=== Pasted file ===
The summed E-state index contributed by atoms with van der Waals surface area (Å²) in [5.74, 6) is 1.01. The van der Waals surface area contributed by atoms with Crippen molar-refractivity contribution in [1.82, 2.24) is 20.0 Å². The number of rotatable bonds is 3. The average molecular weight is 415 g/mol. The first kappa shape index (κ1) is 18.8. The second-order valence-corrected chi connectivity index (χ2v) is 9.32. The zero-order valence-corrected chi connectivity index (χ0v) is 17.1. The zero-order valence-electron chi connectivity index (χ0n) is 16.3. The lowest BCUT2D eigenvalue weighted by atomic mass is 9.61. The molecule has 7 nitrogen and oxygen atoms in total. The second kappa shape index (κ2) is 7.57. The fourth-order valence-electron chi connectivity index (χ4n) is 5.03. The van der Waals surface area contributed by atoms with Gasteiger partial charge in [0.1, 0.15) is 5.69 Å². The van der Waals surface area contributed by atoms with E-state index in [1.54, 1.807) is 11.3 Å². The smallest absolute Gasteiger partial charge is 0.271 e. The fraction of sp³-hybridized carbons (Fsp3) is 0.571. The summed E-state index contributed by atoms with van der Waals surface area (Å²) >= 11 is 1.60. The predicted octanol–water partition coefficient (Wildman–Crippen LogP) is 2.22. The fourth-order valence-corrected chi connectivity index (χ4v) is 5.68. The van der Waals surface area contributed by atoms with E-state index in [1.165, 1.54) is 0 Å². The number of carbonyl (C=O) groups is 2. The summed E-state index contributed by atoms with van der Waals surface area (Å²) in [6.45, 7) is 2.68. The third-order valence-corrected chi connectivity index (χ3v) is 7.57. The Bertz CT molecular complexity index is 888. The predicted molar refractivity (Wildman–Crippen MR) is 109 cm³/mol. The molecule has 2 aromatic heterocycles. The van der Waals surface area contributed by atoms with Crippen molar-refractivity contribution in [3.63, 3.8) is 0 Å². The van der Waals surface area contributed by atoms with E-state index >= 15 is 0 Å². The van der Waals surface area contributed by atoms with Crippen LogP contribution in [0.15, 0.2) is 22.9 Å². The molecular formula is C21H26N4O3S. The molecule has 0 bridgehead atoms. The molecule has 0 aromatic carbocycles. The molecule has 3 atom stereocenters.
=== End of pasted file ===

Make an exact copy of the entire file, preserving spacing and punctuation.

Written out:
The summed E-state index contributed by atoms with van der Waals surface area (Å²) in [5.74, 6) is 1.01. The van der Waals surface area contributed by atoms with Crippen molar-refractivity contribution in [1.82, 2.24) is 20.0 Å². The number of rotatable bonds is 3. The average molecular weight is 415 g/mol. The first kappa shape index (κ1) is 18.8. The second-order valence-corrected chi connectivity index (χ2v) is 9.32. The zero-order valence-corrected chi connectivity index (χ0v) is 17.1. The zero-order valence-electron chi connectivity index (χ0n) is 16.3. The lowest BCUT2D eigenvalue weighted by atomic mass is 9.61. The molecule has 7 nitrogen and oxygen atoms in total. The second kappa shape index (κ2) is 7.57. The fourth-order valence-electron chi connectivity index (χ4n) is 5.03. The van der Waals surface area contributed by atoms with Gasteiger partial charge in [0.1, 0.15) is 5.69 Å². The van der Waals surface area contributed by atoms with E-state index in [1.54, 1.807) is 11.3 Å². The smallest absolute Gasteiger partial charge is 0.271 e. The fraction of sp³-hybridized carbons (Fsp3) is 0.571. The summed E-state index contributed by atoms with van der Waals surface area (Å²) >= 11 is 1.60. The predicted octanol–water partition coefficient (Wildman–Crippen LogP) is 2.22. The fourth-order valence-corrected chi connectivity index (χ4v) is 5.68. The van der Waals surface area contributed by atoms with E-state index in [1.165, 1.54) is 0 Å². The number of carbonyl (C=O) groups is 2. The summed E-state index contributed by atoms with van der Waals surface area (Å²) in [6.45, 7) is 2.68. The third-order valence-corrected chi connectivity index (χ3v) is 7.57. The Bertz CT molecular complexity index is 888. The predicted molar refractivity (Wildman–Crippen MR) is 109 cm³/mol. The molecule has 2 aromatic heterocycles. The van der Waals surface area contributed by atoms with Crippen molar-refractivity contribution in [3.63, 3.8) is 0 Å². The van der Waals surface area contributed by atoms with E-state index >= 15 is 0 Å². The van der Waals surface area contributed by atoms with Crippen LogP contribution in [0.15, 0.2) is 22.9 Å². The molecular formula is C21H26N4O3S. The molecule has 0 bridgehead atoms. The molecule has 0 aromatic carbocycles. The molecule has 3 atom stereocenters.